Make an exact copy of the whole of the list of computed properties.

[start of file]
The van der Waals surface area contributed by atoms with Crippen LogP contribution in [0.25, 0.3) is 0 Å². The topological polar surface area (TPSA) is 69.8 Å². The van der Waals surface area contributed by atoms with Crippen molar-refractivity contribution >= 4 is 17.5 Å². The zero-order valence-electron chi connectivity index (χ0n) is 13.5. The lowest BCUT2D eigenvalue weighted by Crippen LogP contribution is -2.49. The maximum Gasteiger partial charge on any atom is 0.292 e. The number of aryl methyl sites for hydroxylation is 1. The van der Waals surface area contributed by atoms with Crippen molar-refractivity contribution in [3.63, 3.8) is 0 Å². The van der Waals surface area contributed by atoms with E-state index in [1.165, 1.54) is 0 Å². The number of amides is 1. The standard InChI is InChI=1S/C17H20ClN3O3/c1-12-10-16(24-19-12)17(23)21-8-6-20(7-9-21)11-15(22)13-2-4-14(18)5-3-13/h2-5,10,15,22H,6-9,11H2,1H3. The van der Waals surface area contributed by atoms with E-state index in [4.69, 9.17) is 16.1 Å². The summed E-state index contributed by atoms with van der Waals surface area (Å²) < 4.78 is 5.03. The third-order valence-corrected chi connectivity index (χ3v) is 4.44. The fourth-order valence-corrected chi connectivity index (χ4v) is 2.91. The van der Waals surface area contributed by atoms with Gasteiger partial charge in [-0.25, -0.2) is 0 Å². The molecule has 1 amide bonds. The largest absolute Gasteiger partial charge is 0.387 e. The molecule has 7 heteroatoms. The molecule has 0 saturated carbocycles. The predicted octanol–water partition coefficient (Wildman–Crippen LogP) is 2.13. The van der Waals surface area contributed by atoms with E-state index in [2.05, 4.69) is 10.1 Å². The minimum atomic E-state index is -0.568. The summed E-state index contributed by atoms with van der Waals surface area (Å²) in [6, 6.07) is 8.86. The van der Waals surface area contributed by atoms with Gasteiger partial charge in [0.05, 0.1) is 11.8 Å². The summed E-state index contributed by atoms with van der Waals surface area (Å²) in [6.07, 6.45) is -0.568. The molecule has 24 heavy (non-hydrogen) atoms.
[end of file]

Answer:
The van der Waals surface area contributed by atoms with Crippen LogP contribution in [0.25, 0.3) is 0 Å². The topological polar surface area (TPSA) is 69.8 Å². The van der Waals surface area contributed by atoms with Crippen molar-refractivity contribution >= 4 is 17.5 Å². The zero-order valence-electron chi connectivity index (χ0n) is 13.5. The lowest BCUT2D eigenvalue weighted by Crippen LogP contribution is -2.49. The maximum Gasteiger partial charge on any atom is 0.292 e. The number of aryl methyl sites for hydroxylation is 1. The van der Waals surface area contributed by atoms with Crippen molar-refractivity contribution in [3.63, 3.8) is 0 Å². The van der Waals surface area contributed by atoms with E-state index in [1.165, 1.54) is 0 Å². The number of amides is 1. The standard InChI is InChI=1S/C17H20ClN3O3/c1-12-10-16(24-19-12)17(23)21-8-6-20(7-9-21)11-15(22)13-2-4-14(18)5-3-13/h2-5,10,15,22H,6-9,11H2,1H3. The van der Waals surface area contributed by atoms with E-state index in [4.69, 9.17) is 16.1 Å². The summed E-state index contributed by atoms with van der Waals surface area (Å²) < 4.78 is 5.03. The third-order valence-corrected chi connectivity index (χ3v) is 4.44. The fourth-order valence-corrected chi connectivity index (χ4v) is 2.91. The van der Waals surface area contributed by atoms with Gasteiger partial charge in [-0.25, -0.2) is 0 Å². The molecule has 1 amide bonds. The largest absolute Gasteiger partial charge is 0.387 e. The molecule has 7 heteroatoms. The molecule has 0 saturated carbocycles. The predicted octanol–water partition coefficient (Wildman–Crippen LogP) is 2.13. The van der Waals surface area contributed by atoms with E-state index in [2.05, 4.69) is 10.1 Å². The minimum atomic E-state index is -0.568. The summed E-state index contributed by atoms with van der Waals surface area (Å²) in [6, 6.07) is 8.86. The van der Waals surface area contributed by atoms with Gasteiger partial charge in [0.05, 0.1) is 11.8 Å². The summed E-state index contributed by atoms with van der Waals surface area (Å²) in [6.07, 6.45) is -0.568. The molecule has 24 heavy (non-hydrogen) atoms.